The character of natural theology is usually misunderstood. Historically, it comprised much more than inferences concerning God's existence, attributes and intentions drawn from apparent design in nature. Rather, it functioned as a comprehensive cosmology or worldview. With their "natural peity" and theodicies, natural theologians sought reverently to reconcile people to the ways of Nature, and to find justification for religious, moral, and political beliefs and hopes in data produced by whatever passed for science at the time. In the traditional view, the heyday of natural theology came in the eighteenth century; to this Darwin delivered the deathblow in 1859. 1 would argue instead that "natural theology" is a perennial activity of scientists. Others suspect that this is so. The mid-twentieth century evolutionary ideology of George Gaylord Simpson and Julian Huxley which purported to discover in biology answers to ultimate (and hence religious) questions of human duty and destiny, of meaning and value, of social order and struggle, has been correctly identified as natural theology by John Greene in his Science, Ideology and World View (University of California Press, 1981), pp. 162 163. Most of the applications of sociobiology to humankind represent secular theologising pure and simple. On E.O. Wilson's Bridgewater Treatise, On Human Nature (1978) see J. Robert Nelson, "A Theologian's Response to Wilson's 'On Human Nature,"' Zygon, 15 (1980), 397-405, and James Gustafson's review in The Hastings Center Report, 9 (1979), 44-45. Similarly, I think, we see in the popular writings of .1 exobiologists" expressions of thinly-veiled and unconsciously-beld religious commitments and aspirations. Members of Carl Sagan's "Planetary Society"-if they can manage to avoid the apocalypse of nuclear winter-are promised that the successful completion of the Search for Extra- Terrestrial Intelligence (SETI: the new Tetragrammaton!) will usher in a millennium of knowledge, peace, and prosperity for all.

As in the past, "the natural theologies of our day" present no preface to the proclamation of Christ's world-inverting, world-redeeming gospel of love and human liberation. In defending the naturalness and inevitability of prevailing values and unjust hierarchies, natural theology in its various guises is a typically oppressing legitimation not of the new creation, but of the fallen creation. It assumes the goodness and rightness of the socially constructed world as it is-wbieb is, of course, also how it "ought" to be. Those of us who are dismayed by the antievohitionist program, and who believe it may be an evolutionary universe that the Creator continuously lures, would be wise not to replace "scientific creationism" with something far worse.


1Looking for an historical "handbook of doubts about Darwinism" (as Brian Leith subtitled his Descent of Darwin, Collins, 1982), antievolutionists might seek out promising titles like Barry Gale's Evolution without Evidence (Harvester, 1982) Niles Eldredge and Ian Tattersall's Myths of Human Evolution (Columbia U.P., 1982) and Peter Bowler's Eclipse of Darwinism (Johns Hopkins U.P., 1983). But upon examination these works offer no hope but subversion to the creationist cause. As if to add insult to injury, editor David B. Wilson mockingly asks Did the Devil Make Darwin Do It? (Iowa State U.P., 1983). Righteously indignant contributors to the journal dissect the latest creationist claims line-by-line in CreationlEvolution. Richard K. Bambach reviews six negative "Responses to Creationism" in Science (20 May 1983, pp. 851-3). Science and Creationism: A View from the National Academy of Sciences (1983) and Evolutionists Confront Creationism (1983), from the Pacific Division of the AAAS are two in a long series of "official" statements. Among the more valuable of the anticreationist symposia in print are those found in Science, Technology & Human Values, 7 (Summer 1982) and the Federation of American Societies for Experimental Biology Proceedings, 42 (October 1983). In the wake of her Science Textbook Controversies and the Politics of Equal Time (MIT, 1977), the sociologist Dorothy Nelkin re-enters the fray with The Creation Controversy: Science or Scripture in the Schools (Norton, 1982). It is interesting to compare such works as Nelkin's and Science on Trial by Douglas Futuyama (Pantheon, 1982) with artifacts from an earlier war, such as Henry Fairfield Osborn, Evolution and Religion in Education: Politics of the Fundamentalist Controversy of 1922 to 1926 (Scribner's 1926) and Arthur Keith, Darwinism and Its Critics (Watts, [1935]). Two of the many anthologies worth noting are Laurie Godfrey, ed., Scientists Confront Creationism (Norton, 1983) and Ashley Montagu, ed., Science and Creationism (OX.P., 1984). Clearly, the critics of creationism are running out of original titles. Editor Marcel La Follette provides almost everything you ever wanted to know about the Arkansas case in Creationism, Science and the Law (MIT, 1983). 1 won't cite any of the literature on the Scopes Trial by way of comparison, except to rescue S.J. Holmes' "Proposed Laws Against the Teaching of Evolution," Bulletin of the American Association of University Professors, 13 (December 1927), 549-554, from obscurity.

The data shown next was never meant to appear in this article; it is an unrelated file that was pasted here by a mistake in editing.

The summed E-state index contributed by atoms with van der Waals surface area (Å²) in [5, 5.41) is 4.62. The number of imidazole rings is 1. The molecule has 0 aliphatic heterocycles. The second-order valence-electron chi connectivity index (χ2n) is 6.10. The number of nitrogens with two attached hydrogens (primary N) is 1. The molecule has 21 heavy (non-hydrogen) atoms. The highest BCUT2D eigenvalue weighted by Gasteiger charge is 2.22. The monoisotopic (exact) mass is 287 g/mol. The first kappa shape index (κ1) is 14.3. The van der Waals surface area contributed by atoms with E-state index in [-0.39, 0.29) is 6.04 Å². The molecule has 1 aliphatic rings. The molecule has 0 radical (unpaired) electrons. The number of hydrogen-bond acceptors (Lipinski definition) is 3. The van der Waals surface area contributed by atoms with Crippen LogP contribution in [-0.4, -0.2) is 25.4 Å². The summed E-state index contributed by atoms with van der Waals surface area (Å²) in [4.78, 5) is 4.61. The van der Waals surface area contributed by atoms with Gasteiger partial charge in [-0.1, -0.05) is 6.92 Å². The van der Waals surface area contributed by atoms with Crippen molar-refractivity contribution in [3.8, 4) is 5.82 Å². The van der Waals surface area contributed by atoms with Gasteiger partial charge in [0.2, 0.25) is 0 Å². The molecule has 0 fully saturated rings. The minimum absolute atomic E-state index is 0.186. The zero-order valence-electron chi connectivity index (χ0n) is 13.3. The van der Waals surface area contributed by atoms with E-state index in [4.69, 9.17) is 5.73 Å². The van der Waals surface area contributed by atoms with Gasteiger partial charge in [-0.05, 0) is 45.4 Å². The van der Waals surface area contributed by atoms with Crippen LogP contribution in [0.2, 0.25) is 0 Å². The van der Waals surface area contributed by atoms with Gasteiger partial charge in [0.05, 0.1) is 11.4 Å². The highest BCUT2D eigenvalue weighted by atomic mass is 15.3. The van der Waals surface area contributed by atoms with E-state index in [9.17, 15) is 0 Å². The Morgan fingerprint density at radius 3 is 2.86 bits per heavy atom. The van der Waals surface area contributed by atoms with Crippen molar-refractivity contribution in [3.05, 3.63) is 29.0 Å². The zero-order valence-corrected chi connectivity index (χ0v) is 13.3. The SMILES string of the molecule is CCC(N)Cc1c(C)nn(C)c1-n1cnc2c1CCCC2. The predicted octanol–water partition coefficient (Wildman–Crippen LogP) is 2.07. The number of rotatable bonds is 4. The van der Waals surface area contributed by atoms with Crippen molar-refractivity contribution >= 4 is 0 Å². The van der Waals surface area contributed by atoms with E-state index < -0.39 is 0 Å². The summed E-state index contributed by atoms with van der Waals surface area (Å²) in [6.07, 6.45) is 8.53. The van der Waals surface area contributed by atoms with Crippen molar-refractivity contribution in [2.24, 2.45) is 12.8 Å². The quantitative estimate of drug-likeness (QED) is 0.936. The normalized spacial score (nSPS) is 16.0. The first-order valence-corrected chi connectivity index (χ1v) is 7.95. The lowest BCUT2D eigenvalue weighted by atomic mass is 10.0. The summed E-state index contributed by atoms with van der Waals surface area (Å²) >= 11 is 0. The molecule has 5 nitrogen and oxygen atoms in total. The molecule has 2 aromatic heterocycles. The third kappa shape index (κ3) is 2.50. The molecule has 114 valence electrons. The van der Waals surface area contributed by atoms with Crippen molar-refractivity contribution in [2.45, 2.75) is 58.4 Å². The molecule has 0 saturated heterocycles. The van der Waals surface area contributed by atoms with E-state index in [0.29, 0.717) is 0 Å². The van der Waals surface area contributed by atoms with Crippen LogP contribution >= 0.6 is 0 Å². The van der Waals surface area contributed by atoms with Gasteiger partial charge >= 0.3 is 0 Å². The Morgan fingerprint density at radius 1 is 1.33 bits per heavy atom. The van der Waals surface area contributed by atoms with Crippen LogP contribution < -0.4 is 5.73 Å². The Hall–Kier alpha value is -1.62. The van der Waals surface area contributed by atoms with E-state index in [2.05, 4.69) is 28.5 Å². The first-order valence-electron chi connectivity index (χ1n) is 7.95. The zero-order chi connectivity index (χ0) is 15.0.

Perhaps most dismaying for many creationists is the lack of help even from evangelical scientists. The respected geneticist V. Elving Anderson in "Evolution, Yes; but Creation, too," Christianity Today (S October 1982), 38-40, sounds suspiciously like a theistic evolutionist. The geologist Davis A. Young doesn't, but in his Christianity and the Age of the Earth (Zondervan, 1982), and in "Genesis: Neither More nor Less," Eternity (May 1982),14-19, and "An Ancient Earth is not a Problem; Evolutionary Man Is," Christianity Today (8 October 1982), 41-45, he sounds like a heterodox creationist at best. Rubbing theological salt in wounds opened by scientific scalpels, Conrad Hyers in "Biblical Literalism: Constricting the Cosmic Dance," Christian Century (4-11 August 1982), 823-827 and Roland Mushat Frye in "So-Called 'CreationScience' and Mainstream Christian Rejections," Proceedings of the American Philosophical Society, 127 (1983), 61-70, show how antievolutionists have no apparent grasp of the doctrine of creation in its orthodox sense. Frye has also edited a volume in which creationism is systematically weighed and found wanting by Jewish, Catholic and Protestant theologians: Is God a Creationist? The Religious Case Against Creation-Science (Scribner's, 1983).